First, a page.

BANK ROBBER

Content -4
Quality
None Light Moderate Heavy
Language        
Violence        
Sex        
Nudity        

Release Date: December 10, 1993

Starring: Patrick Dempsey, Lisa Bonet, Olivia D'Abo, Forest Whitaker, Michael Jeter, & Judge Reinhold

Genre: Black comedy

Audience: Adults

Rating: NC-17

Runtime: 95 minutes

Distributor: I.R.S. Releasing Corp.

Director:

Executive Producer:

Producer:

Writer: Nick Mead

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Content:

(H, LL, VVV, SSS, NNN, A/D, Ho, NA) Humanism; 1O obscenities & 2 profanities; sadomasochistic abuse & murder, female crucifixion, & bloody shooting of suspect by inept police; sexual immorality & explicit sex; extensive nudity (both sexes); cocaine use & two cops smoke pot; implied homosexual encounters; and, psychic healing.

Summary:

BANK ROBBER is yet another futile effort to legitimize the infamous NC-17 rating, using a few actors with credible track records in what was intended to be a black comedy about a holdup man stuck in a sleazy hotel. The results are, in a few words, impressively stupid, relentlessly offensive and utterly pointless. BANK ROBBER succeeds only in raising the question: who fronts the money to create such incompetence and bad taste?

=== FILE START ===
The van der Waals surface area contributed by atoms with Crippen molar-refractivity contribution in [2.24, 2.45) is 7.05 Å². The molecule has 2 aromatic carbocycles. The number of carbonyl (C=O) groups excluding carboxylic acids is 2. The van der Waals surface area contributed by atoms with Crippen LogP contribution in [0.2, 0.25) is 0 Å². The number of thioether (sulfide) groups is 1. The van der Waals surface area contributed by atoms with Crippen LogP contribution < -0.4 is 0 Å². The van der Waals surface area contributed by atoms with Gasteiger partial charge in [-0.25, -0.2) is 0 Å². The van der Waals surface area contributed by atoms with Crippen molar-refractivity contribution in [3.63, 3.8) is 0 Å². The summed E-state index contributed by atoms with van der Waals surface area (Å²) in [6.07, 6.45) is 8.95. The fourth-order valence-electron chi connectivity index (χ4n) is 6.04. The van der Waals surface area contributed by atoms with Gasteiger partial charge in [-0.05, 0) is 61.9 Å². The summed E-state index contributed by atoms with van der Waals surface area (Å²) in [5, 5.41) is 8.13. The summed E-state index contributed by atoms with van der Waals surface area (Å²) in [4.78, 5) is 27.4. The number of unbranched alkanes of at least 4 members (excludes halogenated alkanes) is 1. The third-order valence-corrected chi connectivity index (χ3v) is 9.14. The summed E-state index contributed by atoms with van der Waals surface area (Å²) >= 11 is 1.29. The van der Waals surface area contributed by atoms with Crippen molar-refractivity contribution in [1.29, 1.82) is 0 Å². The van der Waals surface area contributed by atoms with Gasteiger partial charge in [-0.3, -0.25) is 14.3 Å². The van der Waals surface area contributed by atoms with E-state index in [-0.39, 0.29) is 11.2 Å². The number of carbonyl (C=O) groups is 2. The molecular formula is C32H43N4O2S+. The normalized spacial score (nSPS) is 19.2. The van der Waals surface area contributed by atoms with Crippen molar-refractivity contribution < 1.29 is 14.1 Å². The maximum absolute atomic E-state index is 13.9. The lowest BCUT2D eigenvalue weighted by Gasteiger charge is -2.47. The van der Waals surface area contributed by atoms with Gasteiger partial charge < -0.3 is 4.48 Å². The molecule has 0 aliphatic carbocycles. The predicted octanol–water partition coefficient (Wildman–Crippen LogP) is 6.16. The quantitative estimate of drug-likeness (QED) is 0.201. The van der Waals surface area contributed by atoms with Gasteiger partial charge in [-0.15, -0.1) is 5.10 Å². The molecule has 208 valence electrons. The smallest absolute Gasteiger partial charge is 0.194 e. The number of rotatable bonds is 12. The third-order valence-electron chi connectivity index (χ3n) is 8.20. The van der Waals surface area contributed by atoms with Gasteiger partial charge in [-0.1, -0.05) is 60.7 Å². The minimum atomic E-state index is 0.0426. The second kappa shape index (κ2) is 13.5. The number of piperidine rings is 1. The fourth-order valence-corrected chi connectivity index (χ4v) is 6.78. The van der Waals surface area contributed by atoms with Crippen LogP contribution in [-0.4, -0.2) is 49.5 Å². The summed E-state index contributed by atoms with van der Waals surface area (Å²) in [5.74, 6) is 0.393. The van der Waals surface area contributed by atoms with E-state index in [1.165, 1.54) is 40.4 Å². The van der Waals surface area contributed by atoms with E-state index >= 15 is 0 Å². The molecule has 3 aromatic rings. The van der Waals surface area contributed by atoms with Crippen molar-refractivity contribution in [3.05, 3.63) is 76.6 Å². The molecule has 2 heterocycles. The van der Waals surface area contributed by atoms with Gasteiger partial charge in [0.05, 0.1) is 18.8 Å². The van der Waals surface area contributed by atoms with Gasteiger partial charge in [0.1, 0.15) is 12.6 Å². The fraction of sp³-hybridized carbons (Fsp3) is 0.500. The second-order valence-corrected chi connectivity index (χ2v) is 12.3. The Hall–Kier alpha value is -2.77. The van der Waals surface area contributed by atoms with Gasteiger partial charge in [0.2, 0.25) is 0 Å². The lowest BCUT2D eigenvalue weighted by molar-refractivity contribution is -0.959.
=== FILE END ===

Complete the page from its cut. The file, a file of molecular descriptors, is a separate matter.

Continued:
Review:

BANK ROBBER is yet another futile effort to legitimize the infamous NC-17 rating, using a few actors with credible track records in what was intended to be a black comedy about a holdup man stuck in a sleazy hotel. The results are, in a few words, impressively stupid, relentlessly offensive and utterly pointless. Billy (Patrick Dempsey) is a bank robber who bungles a holdup and escapes to a sleazy hotel in some downtown wasteland. The bank's video tape appears on the evening news, and Billy's face is soon broadcast for all to see. Before long his hideout is besieged by every freeloader and low-life around--including an obnoxious hotel clerk, a cocaine dealer, an aggressive pizza delivery man, a transvestite, and a TV anchorwoman, all hoping to gain from his notoriety.

As the endless parade of intruders file in and out of Billy's room, he literally begins to lose his grip, drifting in and out of dreams and fantasies until there is no clear reality at all. This actually matters very little, since the audience likewise is drifting in and out of fitful slumber. Only a steady stream of offensive language, illicit sex and a particularly unsavory portrayal of a sadomasochistic TV evangelist serve to relieve the tedium--but only long enough to raise the hackles of anyone who isn't morally impaired.

In Brief: